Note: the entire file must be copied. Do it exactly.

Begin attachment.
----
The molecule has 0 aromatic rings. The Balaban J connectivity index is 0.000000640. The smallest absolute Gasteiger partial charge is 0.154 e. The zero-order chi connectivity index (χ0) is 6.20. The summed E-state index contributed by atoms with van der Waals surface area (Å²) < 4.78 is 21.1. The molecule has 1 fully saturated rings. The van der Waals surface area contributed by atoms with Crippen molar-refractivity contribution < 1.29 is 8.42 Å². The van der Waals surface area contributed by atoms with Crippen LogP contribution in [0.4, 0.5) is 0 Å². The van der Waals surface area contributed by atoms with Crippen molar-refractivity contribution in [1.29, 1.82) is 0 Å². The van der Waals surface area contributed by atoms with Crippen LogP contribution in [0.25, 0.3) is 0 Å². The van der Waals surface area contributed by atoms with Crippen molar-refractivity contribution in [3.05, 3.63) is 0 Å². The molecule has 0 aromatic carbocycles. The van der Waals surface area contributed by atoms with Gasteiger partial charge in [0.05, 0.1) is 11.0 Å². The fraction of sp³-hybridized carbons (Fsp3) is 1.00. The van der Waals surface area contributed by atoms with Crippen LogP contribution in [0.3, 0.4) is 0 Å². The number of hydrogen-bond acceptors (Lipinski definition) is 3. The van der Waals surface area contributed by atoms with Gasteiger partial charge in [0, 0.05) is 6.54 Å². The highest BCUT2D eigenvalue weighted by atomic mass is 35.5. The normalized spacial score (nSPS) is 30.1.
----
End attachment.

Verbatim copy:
The molecule has 0 aromatic rings. The Balaban J connectivity index is 0.000000640. The smallest absolute Gasteiger partial charge is 0.154 e. The zero-order chi connectivity index (χ0) is 6.20. The summed E-state index contributed by atoms with van der Waals surface area (Å²) < 4.78 is 21.1. The molecule has 1 fully saturated rings. The van der Waals surface area contributed by atoms with Crippen molar-refractivity contribution < 1.29 is 8.42 Å². The van der Waals surface area contributed by atoms with Crippen LogP contribution in [0.4, 0.5) is 0 Å². The van der Waals surface area contributed by atoms with Crippen molar-refractivity contribution in [1.29, 1.82) is 0 Å². The van der Waals surface area contributed by atoms with Crippen LogP contribution in [0.25, 0.3) is 0 Å². The van der Waals surface area contributed by atoms with Crippen molar-refractivity contribution in [3.05, 3.63) is 0 Å². The molecule has 0 aromatic carbocycles. The van der Waals surface area contributed by atoms with Gasteiger partial charge in [0.05, 0.1) is 11.0 Å². The fraction of sp³-hybridized carbons (Fsp3) is 1.00. The van der Waals surface area contributed by atoms with Crippen LogP contribution in [0.3, 0.4) is 0 Å². The number of hydrogen-bond acceptors (Lipinski definition) is 3. The van der Waals surface area contributed by atoms with Gasteiger partial charge in [0, 0.05) is 6.54 Å². The highest BCUT2D eigenvalue weighted by atomic mass is 35.5. The normalized spacial score (nSPS) is 30.1.